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Sunday, May 18, 2014
 
My response to Steve Edwards of NewsBusters

On NewsBusters, Steve Edwards of the Media Research Center takes aim at my recent Sports Illustrated article on Donald Sterling titled "Power and Process." He is complimentary of the piece until he reaches the last paragraph.  You can read more in "Sports Illustrated’s McCann Lumps Pro-Traditional Marriage Supporters With Actual Criminals."

I'm not sure how to contact Mr. Edwards, so I figured I would just post my email here and hope he reads it.

* * *

Dear Mr. Edwards,

I am e-mailing you because you or others on your behalf have contacted me repeatedly on Twitter. While I appreciate that you read my article on Donald Sterling in Sports Illustrated and your complimentary points about it, I believe your criticism about my reference to Rich Devos' position on marriage is not supported and I also find the title of your post to be badly misleading.  Let me explain. 

Mr. DeVos is protected by the U.S. Constitution (and state constitutions) to advocate any viewpoint he wants about marriage.  His view is not--and should never be--criminal.  His view, however, may like other views by owners on various topics breach a contractual obligation owed to the NBA.  This is the same reason why Donald Sterling is in trouble with the NBA.  Every NBA owner has signed a franchise agreement and a joint venture agreement which contain a covenant that states owners cannot "take positions that may have materially adverse effects on the league."  The NBA commissioner is entitled to interpret this language, and the NBA's Board of Governors can use this language to terminate ownership in a team.  Mr. Sterling and Mr. DeVos, for that matter, agreed to this language by contract.   To be clear: an owner can express a constitutionally protected view, including one based on his moral or religious beliefs, but still run afoul of a contractual obligation owed to the NBA.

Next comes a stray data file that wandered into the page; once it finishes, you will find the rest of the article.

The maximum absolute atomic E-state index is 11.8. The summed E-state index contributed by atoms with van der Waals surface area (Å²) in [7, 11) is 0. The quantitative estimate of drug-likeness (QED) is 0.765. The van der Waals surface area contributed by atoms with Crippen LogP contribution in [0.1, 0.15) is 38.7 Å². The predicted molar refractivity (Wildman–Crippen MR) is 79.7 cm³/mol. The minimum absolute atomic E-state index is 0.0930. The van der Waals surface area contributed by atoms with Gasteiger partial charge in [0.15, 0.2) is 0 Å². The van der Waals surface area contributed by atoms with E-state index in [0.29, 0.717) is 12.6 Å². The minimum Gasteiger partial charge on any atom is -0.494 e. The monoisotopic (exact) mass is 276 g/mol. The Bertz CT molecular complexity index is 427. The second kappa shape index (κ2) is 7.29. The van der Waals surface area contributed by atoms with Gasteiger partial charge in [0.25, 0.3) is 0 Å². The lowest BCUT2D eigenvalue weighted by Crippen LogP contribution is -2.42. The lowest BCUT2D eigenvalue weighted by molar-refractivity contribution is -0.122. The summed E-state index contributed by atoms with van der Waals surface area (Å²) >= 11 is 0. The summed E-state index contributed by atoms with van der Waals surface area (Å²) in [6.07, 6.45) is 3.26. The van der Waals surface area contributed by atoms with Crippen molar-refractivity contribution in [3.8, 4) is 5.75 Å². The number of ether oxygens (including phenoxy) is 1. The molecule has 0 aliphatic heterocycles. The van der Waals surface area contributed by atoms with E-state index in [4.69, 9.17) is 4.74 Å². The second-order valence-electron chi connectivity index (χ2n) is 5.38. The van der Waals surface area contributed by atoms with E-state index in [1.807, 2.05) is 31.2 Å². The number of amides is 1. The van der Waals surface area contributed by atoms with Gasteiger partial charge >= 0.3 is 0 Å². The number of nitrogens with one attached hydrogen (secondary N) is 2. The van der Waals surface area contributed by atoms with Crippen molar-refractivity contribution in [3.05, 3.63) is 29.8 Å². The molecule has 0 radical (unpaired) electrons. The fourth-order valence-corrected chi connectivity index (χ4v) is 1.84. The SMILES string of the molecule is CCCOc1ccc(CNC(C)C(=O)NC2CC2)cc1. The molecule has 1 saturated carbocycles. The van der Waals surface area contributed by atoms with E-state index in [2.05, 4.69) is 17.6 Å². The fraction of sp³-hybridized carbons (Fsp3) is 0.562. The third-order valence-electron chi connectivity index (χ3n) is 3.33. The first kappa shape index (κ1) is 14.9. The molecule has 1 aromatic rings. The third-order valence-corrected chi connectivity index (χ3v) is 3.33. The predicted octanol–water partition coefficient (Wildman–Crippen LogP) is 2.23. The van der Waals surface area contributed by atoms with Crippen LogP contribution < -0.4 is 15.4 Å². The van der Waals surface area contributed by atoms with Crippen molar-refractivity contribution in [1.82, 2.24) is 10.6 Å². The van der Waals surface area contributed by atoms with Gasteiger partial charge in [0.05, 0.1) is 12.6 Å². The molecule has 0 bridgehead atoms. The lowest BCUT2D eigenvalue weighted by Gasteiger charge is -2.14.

Also, the five examples provided in the article have one thing in common, and it is not -- as your post suggests -- a link to criminal conduct.  Here are the five examples:
  • Donald Sterling: stated controversial comments that have caused the NBA economic damage, and in Commissioner Silver's view have had a materially adverse effect on the league.
  • Rich DeVos: advocated a controversial position on marriage that arguably runs counter to the NBA's views about this topic. 
  • Jim Crane: reportedly settled civil lawsuits concerning discrimination.
  • Jimmy Haslam: is under investigation for fraud.  He has not been charged with a crime, let alone convicted of one.
  • Mark Cuban: was a defendant in a civil lawsuit filed by the SEC and he won the lawsuit.  The lawsuit generated some controversy for the NBA.
Please note that none of these examples references an "actual criminal"--let alone, as your post's title wrongly asserts, "actual criminals."  The closest to an "actual criminal" is Haslam, who again, has not been charged with a crime and thus has not been convicted.  He therefore is not a "criminal."  The other four examples reference individuals who have generated controversy but have obviously not broken any criminal laws.  I think you owe your readers a correction.

Along those lines, the article does not raise moral questions about positions.  It is a legal article about how the NBA might enforce a contractual covenant about positions that arguably have a materially adverse effect on the NBA.  I think you would agree that Mr. Devos' position on marriage is controversial.  I recognize that you may support his position, but I also believe that you recognize it is a controversial position.  To date, there is no reason to believe Devos position has had a materially adverse effect on the league.  However, whether that is true in 5 or 10 years, is unclear.  It will be up to the NBA to judge.

Thank you for reading this e-mail.  You have my permission to quote this email, but on that condition that if you do, you post it in its entirety.

Best regards,
Michael McCann





3 Comments:

UPDATE: NewsBusters has edited its headline to backtrack. It now reads: "Sports Illustrated's McCann Lumps Pro-Traditional Marriage Supporters With Those of Actual Questionable Conduct."


Blogger Jimmy Golen -- 5/19/2014 5:42 PM  


Yes, Jiimmy, I did change it. As I stated in my update, "Mr. McCann makes a valid point about none of the other people mentioned in the article actually being criminals, and the title has been changed to reflect it."

Anonymous Steve Edwards -- 5/20/2014 12:39 AM  


Mike, you may be the nicest law professor around. I would have advised you against trying to engage with demagoguery.

Blogger Howard Wasserman -- 5/20/2014 2:28 PM  


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